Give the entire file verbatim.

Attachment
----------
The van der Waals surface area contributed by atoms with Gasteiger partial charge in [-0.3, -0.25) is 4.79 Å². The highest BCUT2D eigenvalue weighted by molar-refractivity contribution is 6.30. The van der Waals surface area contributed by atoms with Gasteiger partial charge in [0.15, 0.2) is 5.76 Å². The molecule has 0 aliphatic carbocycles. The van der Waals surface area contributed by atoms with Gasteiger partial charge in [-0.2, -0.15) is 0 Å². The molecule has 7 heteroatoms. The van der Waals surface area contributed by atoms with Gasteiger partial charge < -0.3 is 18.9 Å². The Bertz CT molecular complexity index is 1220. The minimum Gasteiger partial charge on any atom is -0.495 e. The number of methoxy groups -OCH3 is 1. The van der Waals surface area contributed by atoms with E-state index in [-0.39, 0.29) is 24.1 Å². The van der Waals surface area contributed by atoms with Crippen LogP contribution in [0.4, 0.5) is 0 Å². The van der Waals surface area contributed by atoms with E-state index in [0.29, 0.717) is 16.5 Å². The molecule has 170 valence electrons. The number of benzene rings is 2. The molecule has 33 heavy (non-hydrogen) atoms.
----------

The van der Waals surface area contributed by atoms with Gasteiger partial charge in [-0.3, -0.25) is 4.79 Å². The highest BCUT2D eigenvalue weighted by molar-refractivity contribution is 6.30. The van der Waals surface area contributed by atoms with Gasteiger partial charge in [0.15, 0.2) is 5.76 Å². The molecule has 0 aliphatic carbocycles. The van der Waals surface area contributed by atoms with Gasteiger partial charge in [-0.2, -0.15) is 0 Å². The molecule has 7 heteroatoms. The van der Waals surface area contributed by atoms with Gasteiger partial charge < -0.3 is 18.9 Å². The Bertz CT molecular complexity index is 1220. The minimum Gasteiger partial charge on any atom is -0.495 e. The number of methoxy groups -OCH3 is 1. The van der Waals surface area contributed by atoms with E-state index in [-0.39, 0.29) is 24.1 Å². The van der Waals surface area contributed by atoms with Crippen LogP contribution in [0.4, 0.5) is 0 Å². The van der Waals surface area contributed by atoms with E-state index in [0.29, 0.717) is 16.5 Å². The molecule has 170 valence electrons. The number of benzene rings is 2. The molecule has 33 heavy (non-hydrogen) atoms.